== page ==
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First official visit to Berlin by Kosovar Minister for Foreign Affairs Kosovo

03.03.2015 - Article

Foreign Minister Steinmeier met Hashim Thaçi, Kosovar Deputy Prime Minister and Minister for Foreign Affairs, for talks at the Federal Foreign Office on 2 March.

Just over three months after taking up office, Hashim Thaçi, Kosovar Deputy Prime Minister and Minister for Foreign Affairs, paid his first official visit to the Federal Foreign Office on Monday (2 March).

First official visit to Berlin: Kosovar Minister for Foreign Affairs Thaçi (left)
First official visit to Berlin: Kosovar Minister for Foreign Affairs Thaçi (left)© AA

“We have been through tough times,” Foreign Minister Steinmeier said in reference to the struggle for statehood and the recognition of Kosovo as a state. He said that he believed Germany had been a “reliable partner” to the country in the past years.

The talks at the Federal Foreign Office focused on current issues in bilateral relations between Germany and Kosovo, as well as on Kosovo’s further development in the regional context. Steinmeier and Thaçi also discussed regional and international affairs.

Thaçi thanked Germany for its “continuous support” and underlined his government’s ongoing commitment to undertaking political and economic reforms. With regard to the “much‑debated issue” of what has recently been a large wave of emigration from Kosovo, both ministers agreed that this was detrimental to the country.

Federal Foreign Office to provide a further million euros for projects in Kosovo

Foreign Minister Steinmeier (right) and his Kosovar counterpart Thaçi
Foreign Minister Steinmeier (right) and his Kosovar counterpart Thaçi© AA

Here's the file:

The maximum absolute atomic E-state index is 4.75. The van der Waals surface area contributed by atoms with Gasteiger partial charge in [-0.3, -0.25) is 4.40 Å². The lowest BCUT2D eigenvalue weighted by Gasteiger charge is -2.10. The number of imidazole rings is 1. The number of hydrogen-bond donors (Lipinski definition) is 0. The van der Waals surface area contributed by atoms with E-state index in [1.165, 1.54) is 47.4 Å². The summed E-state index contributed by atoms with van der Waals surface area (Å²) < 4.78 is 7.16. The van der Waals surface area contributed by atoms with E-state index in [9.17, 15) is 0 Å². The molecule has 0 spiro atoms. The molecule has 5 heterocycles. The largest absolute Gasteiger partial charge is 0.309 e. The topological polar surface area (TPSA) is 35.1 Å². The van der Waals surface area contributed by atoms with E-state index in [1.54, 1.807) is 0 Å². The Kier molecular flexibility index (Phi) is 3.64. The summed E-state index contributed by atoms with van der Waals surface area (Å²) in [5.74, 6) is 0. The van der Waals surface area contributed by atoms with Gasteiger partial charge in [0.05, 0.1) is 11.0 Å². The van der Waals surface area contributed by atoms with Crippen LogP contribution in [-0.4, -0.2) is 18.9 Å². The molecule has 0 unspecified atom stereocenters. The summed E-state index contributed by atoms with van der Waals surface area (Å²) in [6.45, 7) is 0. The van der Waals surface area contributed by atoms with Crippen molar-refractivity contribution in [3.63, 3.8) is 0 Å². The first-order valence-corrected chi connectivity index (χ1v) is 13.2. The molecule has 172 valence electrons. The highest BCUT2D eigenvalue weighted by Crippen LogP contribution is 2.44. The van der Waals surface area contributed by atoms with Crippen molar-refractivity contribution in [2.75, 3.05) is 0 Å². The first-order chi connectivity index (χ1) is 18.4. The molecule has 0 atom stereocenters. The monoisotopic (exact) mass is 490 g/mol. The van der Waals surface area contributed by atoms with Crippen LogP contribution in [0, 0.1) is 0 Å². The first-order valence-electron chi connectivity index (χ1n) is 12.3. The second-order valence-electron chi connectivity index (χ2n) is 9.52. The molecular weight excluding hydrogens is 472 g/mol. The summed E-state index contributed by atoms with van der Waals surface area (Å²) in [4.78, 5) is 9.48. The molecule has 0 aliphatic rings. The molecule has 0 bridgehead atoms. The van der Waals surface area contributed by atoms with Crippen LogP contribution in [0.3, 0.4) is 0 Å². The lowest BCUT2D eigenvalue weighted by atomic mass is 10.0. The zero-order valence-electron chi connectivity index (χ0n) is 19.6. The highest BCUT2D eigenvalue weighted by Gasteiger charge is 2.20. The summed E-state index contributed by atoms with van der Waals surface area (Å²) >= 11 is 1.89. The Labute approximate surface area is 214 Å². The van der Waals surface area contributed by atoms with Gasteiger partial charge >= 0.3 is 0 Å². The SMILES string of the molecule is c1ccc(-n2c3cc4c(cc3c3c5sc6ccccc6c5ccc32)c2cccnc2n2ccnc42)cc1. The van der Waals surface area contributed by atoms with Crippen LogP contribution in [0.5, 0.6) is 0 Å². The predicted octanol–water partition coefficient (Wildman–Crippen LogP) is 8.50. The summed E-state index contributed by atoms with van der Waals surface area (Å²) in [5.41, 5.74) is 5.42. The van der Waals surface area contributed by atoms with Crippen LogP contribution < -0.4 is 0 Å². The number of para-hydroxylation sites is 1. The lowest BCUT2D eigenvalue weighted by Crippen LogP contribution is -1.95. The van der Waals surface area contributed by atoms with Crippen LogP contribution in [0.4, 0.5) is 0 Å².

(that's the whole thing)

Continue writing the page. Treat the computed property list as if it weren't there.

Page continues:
Describing the large numbers of people leaving Kosovo as a “haemorrhage”, Foreign Minister Steinmeier underlined how important it was to make further efforts to offer people better prospects in their home country. He announced that the Federal Foreign Office would shortly provide a further million euros for projects in Kosovo. From March on, this funding can be used in projects to reintegrate returnees and to help people to set up their own business.

Steinmeier said the Kosovar Government was making great efforts to inform the population and reiterated that it was irresponsible to create false hopes among people.

Those who have not been politically persecuted will not be granted permanent residence in Germany or in any other European state when they apply for asylum, but will be sent back to Kosovo instead.

Closer association between the region and the EU

The two foreign ministers also discussed the process of normalising relations between Kosovo and Serbia. Underlining that the political dialogue was of benefit to both sides, Foreign Minister Steinmeier said this path must be “pursued with the necessary patience and the willingness to be realistic and to compromise”. Foreign Minister Thaçi underlined that Germany was an important partner on Kosovo’s path to EU accession. He also described the process of normalising relations between Serbia and Kosovo as “very important” for the “shared future of the region” in the EU.

Looking at Bosnia and Herzegovina, Foreign Minister Steinmeier touched upon the country’s closer association with the EU. He said that Germany and Great Britain had recently launched a joint initiative aimed at reviving the stalled process of EU association “because it would be good and helpful overall for the stabilisation of the Western Balkans if we resolve problems arising from political processes as much as possible”.

Further information:

More on bilateral relations between Germany and Kosovo

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